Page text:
Title: Network Congestion: Analysis and Effective Solutions for Datacenters


As the number, variety, and sophistication of Internet applications keeps growing and the number of client requests per time unit keeps increasing, datacenters are adopting computing solutions to scale with the demand, and provide appropriate support for interactive services. As system size increases, the cost of the interconnection network grows faster than system size, thus becoming increasingly important to carefully design it to prevent overprovisioning. However, by doing so, the network operation point moves closer to saturation, and sudden traffic bursts may lead to congestion. This situation is aggravated by the recent introduction of flow control in datacenter networks to cope with RDMA requirements. The result is a massive performance degradation whenever some network region becomes congested. Moreover, performance degradation may remain for long even after the traffic bursts that congested the network have already been transmitted.

In this keynote, I will show why congestion appears in an interconnection network, how it propagates, and why performance may degrade so dramatically. Different kinds of congestion will be identified. Also, a global solution to address the congestion problem will be proposed. It consists of several complementary mechanisms that cooperate to address all kinds of congestion and operate at different time scales. Some of these mechanisms have been recently incorporated into commercial products and are being standardized.


Jose Duato is Professor in the Department of Computer Engineering (DISCA) at the Technical University of Valencia (Universitat Politècnica de València). His current research interests include interconnection networks, multicore and multiprocessor architectures, and accelerators for deep learning. He published over 500 refereed papers. According to Google Scholar, his publications received more than 16,000 citations. He proposed a theory of deadlock-free adaptive routing that has been used in the design of the routing algorithms for the Cray T3E supercomputer, the on-chip router of the Alpha 21364 microprocessor, and the IBM BlueGene/L supercomputer. He also developed RECN, a scalable congestion management technique, and a very efficient routing algorithm for fat trees that has been incorporated into Sun Microsystem's 3456-port InfiniBand Magnum switch. Prof. Duato led the Advanced Technology Group in the HyperTransport Consortium, and was the main contributor to the High Node Count HyperTransport Specification 1.0. He also led the development of rCUDA, which enables remote virtualized access to GP-GPU accelerators using a CUDA interface. Prof. Duato is the first author of the book "Interconnection Networks: An Engineering Approach". He also served as a member of the editorial boards of IEEE Transactions on Parallel and Distributed Systems, IEEE Transactions on Computers, and IEEE Computer Architecture Letters. Prof. Duato was awarded with the National Research Prize in 2009 and the “Rey Jaime I” Prize in 2006. He is a member of the Spanish Royal Academy of Sciences.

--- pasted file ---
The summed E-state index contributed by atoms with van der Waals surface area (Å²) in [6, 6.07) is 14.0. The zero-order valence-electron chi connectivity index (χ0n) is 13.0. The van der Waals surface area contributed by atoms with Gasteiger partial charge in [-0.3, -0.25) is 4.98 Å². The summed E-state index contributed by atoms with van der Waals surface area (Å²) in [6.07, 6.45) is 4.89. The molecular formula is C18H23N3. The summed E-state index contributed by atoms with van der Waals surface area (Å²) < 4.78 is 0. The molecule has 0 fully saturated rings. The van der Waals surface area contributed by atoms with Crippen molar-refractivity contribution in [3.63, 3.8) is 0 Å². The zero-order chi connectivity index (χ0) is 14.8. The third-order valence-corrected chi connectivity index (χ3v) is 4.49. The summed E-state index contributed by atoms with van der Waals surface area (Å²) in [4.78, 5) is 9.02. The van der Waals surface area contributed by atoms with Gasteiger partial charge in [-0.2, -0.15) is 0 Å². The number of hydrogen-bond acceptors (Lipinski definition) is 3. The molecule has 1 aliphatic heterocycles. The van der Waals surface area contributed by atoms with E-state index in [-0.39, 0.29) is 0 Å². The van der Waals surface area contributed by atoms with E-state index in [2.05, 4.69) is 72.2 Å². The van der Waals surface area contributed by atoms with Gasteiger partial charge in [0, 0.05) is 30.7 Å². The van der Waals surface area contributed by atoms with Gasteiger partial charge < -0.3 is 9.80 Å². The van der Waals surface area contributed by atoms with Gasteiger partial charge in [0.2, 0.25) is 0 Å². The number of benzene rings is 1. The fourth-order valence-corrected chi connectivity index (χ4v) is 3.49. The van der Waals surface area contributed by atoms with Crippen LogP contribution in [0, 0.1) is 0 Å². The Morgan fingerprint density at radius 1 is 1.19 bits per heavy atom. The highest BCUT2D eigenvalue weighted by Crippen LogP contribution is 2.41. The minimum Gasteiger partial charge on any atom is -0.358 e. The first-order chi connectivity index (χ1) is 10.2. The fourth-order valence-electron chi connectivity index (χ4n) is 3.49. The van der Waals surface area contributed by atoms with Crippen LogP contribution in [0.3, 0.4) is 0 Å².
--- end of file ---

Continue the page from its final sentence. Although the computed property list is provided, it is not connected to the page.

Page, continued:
Keynote II

Date: Friday - September 25, 2020
Time: 10:10 - 11:10
Speaker: Dennis Abts (Groq)

Title: Domain-Specific Networks for Machine Learning

This talk gives a guided tour of networking, both inside and out, for machine learning on the Groq tensor streaming processor (TSP). We describe the network in terms of the topology, routing, and flow control, look at the Groq TSP's unique on-chip and off-chip network for scaled-out machine learning. The on-chip network makes use of hardware support for tensor data types, which are lowered to a rank-2 tensor for the purpose of efficiently mapping to the underlying hardware. We describe the ISA support for tensor reshapes, rearranging elements of the tensor efficiently, and off-chip communication primitives for partitioning the global shared address space (PGAS) among multiple TSPs so the workload can be efficiently parallelized.


Dennis Abts is an American computer architect with a background in scalable vector architectures for high-performance computing, and more recently for machine learning. Previously at Google, he worked on topologies for energy-proportional networking, and at Cray where he was a Sr. Principal Architect on several Top500 massively-parallel supercomputers. Dennis has published over 20 technical papers in areas of memory systems, interconnection networks, and fault-tolerant systems. He holds over 25 patents spanning two decades of experience at Cray and Google. He holds a PhD in Computer Architecture from the University of Minnesota and is a Senior Member of IEEE and ACM Computer Society.